Archdiocese balances budget for past two years

Surpluses of $1.6 million, $1.2 million reverse years of operating deficits

DETROIT — After years of running deficits totaling tens of millions of dollars, Archbishop Allen H. Vigneron announced Feb. 25 that the Archdiocese of Detroit had balanced its budget the past two fiscal years.

In a letter to the faithful and an accompanying informational document, the archbishop said an approximate $1.6 million operating surplus in 2011-12 and a $1.2 million surplus in 2010-11 showed that “we have stabilized and marginally improved our financial situation.”

The report revives the archbishop’s “Sharing the Light” communication series designed to provide transparency into the archdiocese’s operations, the first of several promised in the months ahead.

The small surpluses are a significant achievement for the archdiocese, which had been running operational deficits for several years before a series of reforms starting in 2009. Archbishop Vigneron had pledged to balance the archdiocese’s budget by July 2012, a promise that was met earlier than expected, the recent figures show. The Michigan Catholic had previously reported a projected $6-7 million loss for the 2010-11 fiscal year.

The archbishop, however, cautioned that more work lay ahead.

“While we have made significant progress toward operating within a balanced budget, our efforts and diligence must continue,” he wrote. “Please be assured we are striving, every day, to be good stewards of that which the Lord has given to us.”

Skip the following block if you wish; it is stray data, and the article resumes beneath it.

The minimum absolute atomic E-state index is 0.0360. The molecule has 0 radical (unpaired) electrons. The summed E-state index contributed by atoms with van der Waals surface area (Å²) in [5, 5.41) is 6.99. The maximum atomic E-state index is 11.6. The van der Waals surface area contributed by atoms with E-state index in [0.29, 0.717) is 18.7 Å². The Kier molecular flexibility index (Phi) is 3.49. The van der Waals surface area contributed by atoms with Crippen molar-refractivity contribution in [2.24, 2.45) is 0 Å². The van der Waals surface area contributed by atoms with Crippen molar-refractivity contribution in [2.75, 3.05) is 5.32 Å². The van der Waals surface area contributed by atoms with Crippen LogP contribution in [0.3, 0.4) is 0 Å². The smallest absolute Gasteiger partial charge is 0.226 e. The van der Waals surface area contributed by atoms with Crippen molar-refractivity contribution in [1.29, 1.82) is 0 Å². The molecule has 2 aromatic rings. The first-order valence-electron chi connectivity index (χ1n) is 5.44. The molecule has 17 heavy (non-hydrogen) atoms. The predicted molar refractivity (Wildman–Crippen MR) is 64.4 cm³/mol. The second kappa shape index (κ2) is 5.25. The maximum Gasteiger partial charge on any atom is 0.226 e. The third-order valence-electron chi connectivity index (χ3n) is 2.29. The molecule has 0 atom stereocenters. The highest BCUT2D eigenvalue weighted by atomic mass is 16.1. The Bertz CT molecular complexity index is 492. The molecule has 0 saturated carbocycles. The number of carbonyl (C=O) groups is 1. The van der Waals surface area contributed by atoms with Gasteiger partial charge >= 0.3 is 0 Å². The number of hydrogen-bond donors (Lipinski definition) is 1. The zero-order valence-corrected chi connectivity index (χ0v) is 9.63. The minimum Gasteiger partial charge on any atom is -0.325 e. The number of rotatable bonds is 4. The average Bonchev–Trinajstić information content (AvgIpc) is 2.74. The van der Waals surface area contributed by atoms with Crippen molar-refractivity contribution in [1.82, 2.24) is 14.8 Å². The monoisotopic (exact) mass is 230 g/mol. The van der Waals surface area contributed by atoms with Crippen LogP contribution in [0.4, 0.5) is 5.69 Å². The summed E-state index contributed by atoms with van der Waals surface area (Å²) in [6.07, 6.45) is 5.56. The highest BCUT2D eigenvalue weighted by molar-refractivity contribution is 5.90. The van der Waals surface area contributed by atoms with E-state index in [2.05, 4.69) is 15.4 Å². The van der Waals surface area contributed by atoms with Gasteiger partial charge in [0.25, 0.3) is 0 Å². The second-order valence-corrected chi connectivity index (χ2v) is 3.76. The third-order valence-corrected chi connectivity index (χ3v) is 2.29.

The financial turnaround is due in major part to reduced spending and reforms associated with some of the archdiocese’s major assets and operations. A restructuring of archdiocesan Central Services, the downtown “headquarters” of the local church, in 2009 — which included layoffs and program cutbacks — has resulted in significant savings, and the sale of the Pope John Paul II Cultural Center in Washington, D.C., to the Knights of Columbus in October 2011 recovered nearly $20 million of the archdiocese’s initial $52 million investment in the center. Ending subsidies to the cultural center and other archdiocesan entities such as the Retreat Center at St. John’s in Plymouth has saved the archdiocese approximately $1.78 million a year.

Addressing another major expense, the archdiocese in December 2011 also refinanced a bond of approximately $11.6 million, which was originally issued to help Pontiac-area parishes and schools.

Including the refinanced bond, the archdiocese carries total debts amounting to about $50.4 million, much of it being associated with the Loan Deposit Program. The Loan Deposit Program is a cooperative savings, investment, and lending program into which archdiocesan Catholic parishes, schools and other institutions make deposits and apply for loans – similar to a credit union exclusively for local Catholic entities.

Because of declining Mass attendance and collections in recent years, many parishes have been unable to repay loans taken out for expansions and other projects.

The yearly operational surpluses will go toward paying down the total debt balance, which is expected to take several years, the archbishop said.

Archbishop Vigneron is expected to release a separate “Sharing the Light” communication on the Loan Deposit Program in the coming months.

The archbishop said reforms taken since 2009 will help ensure the financial situation of the archdiocese remains on a positive trend.

Some of those reforms include better financial reporting systems at the parish and archdiocesan levels, as well as a greater emphasis on transparency and accuracy, he said.